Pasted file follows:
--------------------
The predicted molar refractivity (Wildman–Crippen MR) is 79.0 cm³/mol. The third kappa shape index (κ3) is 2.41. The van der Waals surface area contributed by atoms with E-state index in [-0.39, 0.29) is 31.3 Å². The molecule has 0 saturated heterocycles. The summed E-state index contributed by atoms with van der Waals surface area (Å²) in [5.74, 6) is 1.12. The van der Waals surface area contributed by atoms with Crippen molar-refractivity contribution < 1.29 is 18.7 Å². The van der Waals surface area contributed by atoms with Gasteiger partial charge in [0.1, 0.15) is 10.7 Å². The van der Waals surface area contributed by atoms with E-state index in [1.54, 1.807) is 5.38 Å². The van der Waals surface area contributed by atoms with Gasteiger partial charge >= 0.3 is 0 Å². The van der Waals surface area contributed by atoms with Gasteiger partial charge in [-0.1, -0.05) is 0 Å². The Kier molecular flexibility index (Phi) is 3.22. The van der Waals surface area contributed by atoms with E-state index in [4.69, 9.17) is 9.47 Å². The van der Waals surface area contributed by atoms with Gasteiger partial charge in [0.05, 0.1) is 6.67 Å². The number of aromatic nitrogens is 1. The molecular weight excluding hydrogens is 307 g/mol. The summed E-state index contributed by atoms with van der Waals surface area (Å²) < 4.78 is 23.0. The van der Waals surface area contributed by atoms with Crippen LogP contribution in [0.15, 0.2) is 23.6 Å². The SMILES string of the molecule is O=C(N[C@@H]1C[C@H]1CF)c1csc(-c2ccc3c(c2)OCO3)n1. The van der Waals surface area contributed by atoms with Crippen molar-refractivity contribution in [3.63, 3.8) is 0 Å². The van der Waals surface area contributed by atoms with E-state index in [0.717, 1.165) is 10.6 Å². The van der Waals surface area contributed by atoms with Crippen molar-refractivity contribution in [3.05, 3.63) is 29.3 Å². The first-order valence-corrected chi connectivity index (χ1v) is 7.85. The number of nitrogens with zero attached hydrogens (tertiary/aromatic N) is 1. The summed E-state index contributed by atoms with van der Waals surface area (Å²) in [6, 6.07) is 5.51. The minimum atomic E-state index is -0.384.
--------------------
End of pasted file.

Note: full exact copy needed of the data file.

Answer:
The predicted molar refractivity (Wildman–Crippen MR) is 79.0 cm³/mol. The third kappa shape index (κ3) is 2.41. The van der Waals surface area contributed by atoms with E-state index in [-0.39, 0.29) is 31.3 Å². The molecule has 0 saturated heterocycles. The summed E-state index contributed by atoms with van der Waals surface area (Å²) in [5.74, 6) is 1.12. The van der Waals surface area contributed by atoms with Crippen molar-refractivity contribution < 1.29 is 18.7 Å². The van der Waals surface area contributed by atoms with Gasteiger partial charge in [0.1, 0.15) is 10.7 Å². The van der Waals surface area contributed by atoms with E-state index in [1.54, 1.807) is 5.38 Å². The van der Waals surface area contributed by atoms with Gasteiger partial charge >= 0.3 is 0 Å². The van der Waals surface area contributed by atoms with Gasteiger partial charge in [-0.1, -0.05) is 0 Å². The Kier molecular flexibility index (Phi) is 3.22. The van der Waals surface area contributed by atoms with E-state index in [4.69, 9.17) is 9.47 Å². The van der Waals surface area contributed by atoms with Gasteiger partial charge in [0.05, 0.1) is 6.67 Å². The number of aromatic nitrogens is 1. The molecular weight excluding hydrogens is 307 g/mol. The summed E-state index contributed by atoms with van der Waals surface area (Å²) < 4.78 is 23.0. The van der Waals surface area contributed by atoms with Crippen LogP contribution in [0.15, 0.2) is 23.6 Å². The SMILES string of the molecule is O=C(N[C@@H]1C[C@H]1CF)c1csc(-c2ccc3c(c2)OCO3)n1. The van der Waals surface area contributed by atoms with Crippen molar-refractivity contribution in [3.63, 3.8) is 0 Å². The van der Waals surface area contributed by atoms with E-state index in [0.717, 1.165) is 10.6 Å². The van der Waals surface area contributed by atoms with Crippen molar-refractivity contribution in [3.05, 3.63) is 29.3 Å². The first-order valence-corrected chi connectivity index (χ1v) is 7.85. The number of nitrogens with zero attached hydrogens (tertiary/aromatic N) is 1. The summed E-state index contributed by atoms with van der Waals surface area (Å²) in [6, 6.07) is 5.51. The minimum atomic E-state index is -0.384.